Fantasy Football Start or Sit: Week 7
Each Sunday evening during football season, after watching the sport all day, I take a quick peek at the following week's slate of games. I have to work on my 15 Transactions column on Mondays, so it allows me to get a head start. It allows me fall asleep that night knowing who's playing who, and maybe, just maybe, something prophetic will pop into my brain while dreaming. (No, my dreams didn't tell me Deshaun Watson would be a top-five quarterback option this season.)
When I went through the exercise this past weekend -- when I went to check Week 7's games -- I screamed. No, it was more like a squeal.
How? I said to myself. How are these the games?
This week is kind of a mess, guys. There just aren't many obvious highly fantasy football-relevant games. And that makes your start-sit decisions even more difficult.
So let me help you.
Start Matt Ryan (at New England): Matt Ryan's had a disappointing season from a fantasy perspective, there's no doubt about that. He's finished 15th or worse in weekly quarterback scoring in four of his five games this year, when he ranked that low in just four of his fantasy relevant games during the entire 2016 season.
He's just not throwing many touchdowns, and that drives fantasy football production. Last year, Ryan had a career high 7.1% touchdown rate, meaning he threw a touchdown on 7.1% of his attempts. Regression was bound to hit (his career average -- and the league's average -- is around 4.5%), but things have now gone too far in the opposite direction, as Ryan has a 3.5% touchdown rate this year.
The hope is that, moving forward, math does its thing. It should this week against the Patriots, at least. No team has allowed more fantasy points to opposing passers than New England -- five of the six starting quarterbacks to face the Pats have finished as weekly top-10 fantasy signal-callers. And only five teams have given up a higher touchdown rate than New England.
In a game that easily has the highest over/under on the week, Ryan is a great option.
Sit Andy Dalton (at Pittsburgh): There's been lots of good work from Joe Goodberry on Andy Dalton's struggles against common opponents. And that's what he gets this week: a division rival in the Pittsburgh Steelers.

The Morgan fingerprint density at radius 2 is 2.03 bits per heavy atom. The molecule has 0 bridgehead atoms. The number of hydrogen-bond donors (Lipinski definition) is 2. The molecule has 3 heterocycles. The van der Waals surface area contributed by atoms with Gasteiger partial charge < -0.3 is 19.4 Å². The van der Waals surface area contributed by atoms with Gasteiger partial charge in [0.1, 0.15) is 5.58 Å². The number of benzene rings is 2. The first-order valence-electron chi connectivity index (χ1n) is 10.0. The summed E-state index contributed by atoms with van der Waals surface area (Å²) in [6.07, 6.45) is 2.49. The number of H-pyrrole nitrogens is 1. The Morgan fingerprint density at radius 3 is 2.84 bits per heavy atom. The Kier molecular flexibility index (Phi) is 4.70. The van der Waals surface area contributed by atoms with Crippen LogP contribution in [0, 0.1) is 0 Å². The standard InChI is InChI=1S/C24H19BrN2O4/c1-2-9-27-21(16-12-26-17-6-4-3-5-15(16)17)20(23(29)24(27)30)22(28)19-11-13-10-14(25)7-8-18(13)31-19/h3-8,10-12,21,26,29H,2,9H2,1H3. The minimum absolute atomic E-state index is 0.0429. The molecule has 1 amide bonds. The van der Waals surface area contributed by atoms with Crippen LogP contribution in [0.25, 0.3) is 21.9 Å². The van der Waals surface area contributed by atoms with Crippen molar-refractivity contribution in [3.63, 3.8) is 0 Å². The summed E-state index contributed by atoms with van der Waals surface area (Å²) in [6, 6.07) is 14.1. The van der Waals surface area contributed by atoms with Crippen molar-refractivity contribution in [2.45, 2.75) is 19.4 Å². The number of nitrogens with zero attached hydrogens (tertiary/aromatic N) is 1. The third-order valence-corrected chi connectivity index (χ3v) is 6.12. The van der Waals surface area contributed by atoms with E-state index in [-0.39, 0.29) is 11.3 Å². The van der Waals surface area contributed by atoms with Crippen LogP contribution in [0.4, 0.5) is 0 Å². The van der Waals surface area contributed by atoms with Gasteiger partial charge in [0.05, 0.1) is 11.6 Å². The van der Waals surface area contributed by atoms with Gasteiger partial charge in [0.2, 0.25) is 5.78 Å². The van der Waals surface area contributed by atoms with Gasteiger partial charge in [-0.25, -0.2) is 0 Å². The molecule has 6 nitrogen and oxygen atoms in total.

Dalton's averaged fewer than 13 standard fantasy points scored per game against the Steelers over his career, and over his last four contests against them, he's hit 11 points just once. (Granted, he was hurt in one of those contests.) In that game, though, it took Dalton 54 attempts and lots of garbage time to compile a decent fantasy day.
The Steelers have been strong defensively this year, ranking sixth overall within our schedule-adjusted metrics. And the secondary has allowed just 4.4 net yards per attempt, which is tied with the Bengals for first in the NFL. Even if the Steelers' competition hasn't been strong, risking Dalton this week just doesn't seem worthwhile.
Start Marcus Mariota (at Cleveland): The Browns have been horrendous in the secondary this year (among other areas of the field), and they're surrendering a 7.65% touchdown rate to opposing quarterbacks. That's resulted in every quarterback scoring at least 13 fantasy points against them, with three passers finishing in the weekly top five. Oh, and by the way, they've gone up against the arms of Joe Flacco, Jacoby Brissett, Andy Dalton, and Josh McCown.
Mariota looked banged up on Monday night against the Colts, but he still managed to throw for over 300 yards. And in that game, he threw seven deep balls (passes that traveled 15 or more yards through the air) for a 141.4 quarterback rating. His arm didn't appear to be a huge problem. And, regardless, it may not have to be against the Browns. They've allowed the 12th-most passing yards this year despite seeing the second-fewest air yards, per AirYards.com. So even if Mariota doesn't force it down the field, he should be totally fine.